With controversy swirling around Sheila Dixon’s campaign finance reporting – and the director of Common Cause Maryland calling on the former Baltimore mayor to release her campaign’s bank account statements – Dixon was asked after a forum last night whether she would do so.
Her first response was to decline.
“I’m not going to do that. Everything is in the campaign reports. It’s all spelled out there,” she said, speaking to The Brew after the event.
Her campaign manager, Anthony Jones, likewise was initially firm: “We’re not going to release that to the public.”
But pressed further, Dixon ended the interview by saying that she might change her mind.
“I have nothing to hide,” she said, as she promised to discuss the matter with her attorney.
She gave no time frame about when she might talk to her attorney or make a decision about releasing the account statements maintained by Friends For Sheila Dixon at The Harbor Bank of Maryland.
$200,000 Write Down
Dixon was responding to the flurry of amended reports that Friends For Sheila Dixon made to the Maryland Elections Board last year that lowered its reported “cash on balance” from $273,726 to $77,896 – a drop of almost $200,000.
The amended reports were made after the campaign account had been essentially dormant for six years following Dixon’s 2009 conviction on an embezzlement charge and subsequent resignation as mayor.
Dixon last night said she “did not realize until a candidate for state office called and pointed it out” that there was a problem with the campaign reports.
But once she knew about it, she said, “I reported it and it was all disclosed.”
She also reiterated what her spokesperson said earlier, that the cause was a computer problem caused by Dixon campaign software that was incompatible with that of the election board.
“People are Really Upset”
The interview was not the only time that Dixon was questioned on the matter last night.
During a mayoral candidate forum hosted by two Mt. Vernon groups, Dixon got zingers from a standing-room-only audience, including one about the campaign filings.
“You know on your campaign finance reporting you had 11 amendments with a discrepancy of almost $100,000 in a period of almost three months,” a man said. “I just want to know that who ever I’m supporting. . . that you are managing the finances.”
“This room is testament to why people are really upset,” he added, referencing the standing-room-only audience of more than 300 people at the Belvedere Hotel .
Dixon answered him this way:
“When I found out about the discrepancy because of a software glitch when they changed, the state changed from one software to the other, I immediately had a company come on board and clear that up,” she said.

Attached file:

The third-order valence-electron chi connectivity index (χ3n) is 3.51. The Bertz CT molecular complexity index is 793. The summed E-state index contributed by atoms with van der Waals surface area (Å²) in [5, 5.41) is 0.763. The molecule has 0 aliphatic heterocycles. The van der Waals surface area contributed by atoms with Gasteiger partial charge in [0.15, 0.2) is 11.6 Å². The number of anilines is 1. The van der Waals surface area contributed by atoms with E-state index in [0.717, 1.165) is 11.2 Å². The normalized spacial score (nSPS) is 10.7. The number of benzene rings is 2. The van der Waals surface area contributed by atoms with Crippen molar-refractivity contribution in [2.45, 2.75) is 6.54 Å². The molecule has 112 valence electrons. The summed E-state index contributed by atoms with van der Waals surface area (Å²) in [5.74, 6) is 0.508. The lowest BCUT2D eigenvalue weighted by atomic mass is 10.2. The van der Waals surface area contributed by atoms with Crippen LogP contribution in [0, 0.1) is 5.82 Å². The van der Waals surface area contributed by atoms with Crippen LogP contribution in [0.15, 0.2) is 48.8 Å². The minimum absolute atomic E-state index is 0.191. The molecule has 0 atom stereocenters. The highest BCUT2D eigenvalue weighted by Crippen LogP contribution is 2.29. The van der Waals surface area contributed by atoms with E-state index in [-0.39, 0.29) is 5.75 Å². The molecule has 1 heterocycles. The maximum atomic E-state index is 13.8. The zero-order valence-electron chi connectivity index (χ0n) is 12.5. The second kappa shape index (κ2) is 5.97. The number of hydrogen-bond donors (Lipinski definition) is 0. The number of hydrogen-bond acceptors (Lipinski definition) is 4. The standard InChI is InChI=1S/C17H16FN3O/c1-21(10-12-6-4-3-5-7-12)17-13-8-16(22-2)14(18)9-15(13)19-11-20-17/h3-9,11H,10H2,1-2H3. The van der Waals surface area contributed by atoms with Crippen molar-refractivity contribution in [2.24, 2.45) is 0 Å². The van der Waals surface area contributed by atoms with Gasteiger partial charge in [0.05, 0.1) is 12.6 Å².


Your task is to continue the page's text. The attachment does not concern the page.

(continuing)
“We worked with the executive director [of the election board] who was quoted in the paper and went through item by item with that individual.”
Then she went on to allege that his line of questioning was politically motivated.
“So part of this tactic, sir, and I’m sorry but there are individuals who are on who are part of the Democratic Party who don’t want to see me move forward. And try to tear me down.
“But I’m not going to allow that to happen,” she said. “Because we cleared that up. Once we got it straight right away because of a software glitch and we straightened it out and that’s what happened.”
Gift Card Question
From a woman who came to the microphone, Dixon got a question about her embezzlement conviction for taking gift cards intended for poor children.
“I’m sorry but I know you from the trial,” the woman said. “Why should I believe things will be different?”
Here was Dixon’s answer in full.
“Let me say this. I made a bad choice. I would still be mayor if I had disclosed the relationship and gifts that was given to me when I was City Council president. I learned from that mistake and, moving forward, I did disclose everything from down to a pen that was given to me when I was mayor.
“I know it’s going to take trust from the community, but I know what it takes to run city government. I’ve paid the price. I moved forward in my life and my family and others who I disappointed. But I also know that my passion and love for this city is going to move this city in the right direction. And so, yes, I know I’m going to have to gain trust from the people in this city. So I appreciate that question.”
Mark Reutter contributed to this story.